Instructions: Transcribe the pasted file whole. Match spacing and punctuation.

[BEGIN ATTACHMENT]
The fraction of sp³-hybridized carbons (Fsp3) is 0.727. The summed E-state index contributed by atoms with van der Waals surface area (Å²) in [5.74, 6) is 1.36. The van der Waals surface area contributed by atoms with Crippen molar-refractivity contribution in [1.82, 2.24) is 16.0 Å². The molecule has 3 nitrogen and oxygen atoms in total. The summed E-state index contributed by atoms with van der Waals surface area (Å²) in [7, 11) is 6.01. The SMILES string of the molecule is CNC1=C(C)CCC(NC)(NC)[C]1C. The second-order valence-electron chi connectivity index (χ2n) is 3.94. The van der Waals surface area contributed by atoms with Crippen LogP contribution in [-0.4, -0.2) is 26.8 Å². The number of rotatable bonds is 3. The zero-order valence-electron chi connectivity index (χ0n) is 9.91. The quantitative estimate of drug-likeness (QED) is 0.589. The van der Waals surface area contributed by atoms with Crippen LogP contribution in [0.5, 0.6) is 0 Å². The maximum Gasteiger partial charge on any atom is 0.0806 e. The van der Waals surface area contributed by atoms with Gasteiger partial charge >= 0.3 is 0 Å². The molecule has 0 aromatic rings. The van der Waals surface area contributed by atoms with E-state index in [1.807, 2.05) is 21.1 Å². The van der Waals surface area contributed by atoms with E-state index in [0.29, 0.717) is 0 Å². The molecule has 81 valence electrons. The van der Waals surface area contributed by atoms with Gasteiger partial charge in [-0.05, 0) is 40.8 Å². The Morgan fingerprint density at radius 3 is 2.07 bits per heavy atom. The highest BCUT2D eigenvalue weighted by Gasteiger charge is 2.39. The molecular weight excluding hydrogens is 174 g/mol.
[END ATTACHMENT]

The fraction of sp³-hybridized carbons (Fsp3) is 0.727. The summed E-state index contributed by atoms with van der Waals surface area (Å²) in [5.74, 6) is 1.36. The van der Waals surface area contributed by atoms with Crippen molar-refractivity contribution in [1.82, 2.24) is 16.0 Å². The molecule has 3 nitrogen and oxygen atoms in total. The summed E-state index contributed by atoms with van der Waals surface area (Å²) in [7, 11) is 6.01. The SMILES string of the molecule is CNC1=C(C)CCC(NC)(NC)[C]1C. The second-order valence-electron chi connectivity index (χ2n) is 3.94. The van der Waals surface area contributed by atoms with Crippen LogP contribution in [-0.4, -0.2) is 26.8 Å². The number of rotatable bonds is 3. The zero-order valence-electron chi connectivity index (χ0n) is 9.91. The quantitative estimate of drug-likeness (QED) is 0.589. The van der Waals surface area contributed by atoms with Crippen LogP contribution in [0.5, 0.6) is 0 Å². The maximum Gasteiger partial charge on any atom is 0.0806 e. The van der Waals surface area contributed by atoms with Gasteiger partial charge >= 0.3 is 0 Å². The molecule has 0 aromatic rings. The van der Waals surface area contributed by atoms with E-state index in [1.807, 2.05) is 21.1 Å². The van der Waals surface area contributed by atoms with E-state index in [0.29, 0.717) is 0 Å². The molecule has 81 valence electrons. The van der Waals surface area contributed by atoms with Gasteiger partial charge in [-0.05, 0) is 40.8 Å². The Morgan fingerprint density at radius 3 is 2.07 bits per heavy atom. The highest BCUT2D eigenvalue weighted by Gasteiger charge is 2.39. The molecular weight excluding hydrogens is 174 g/mol.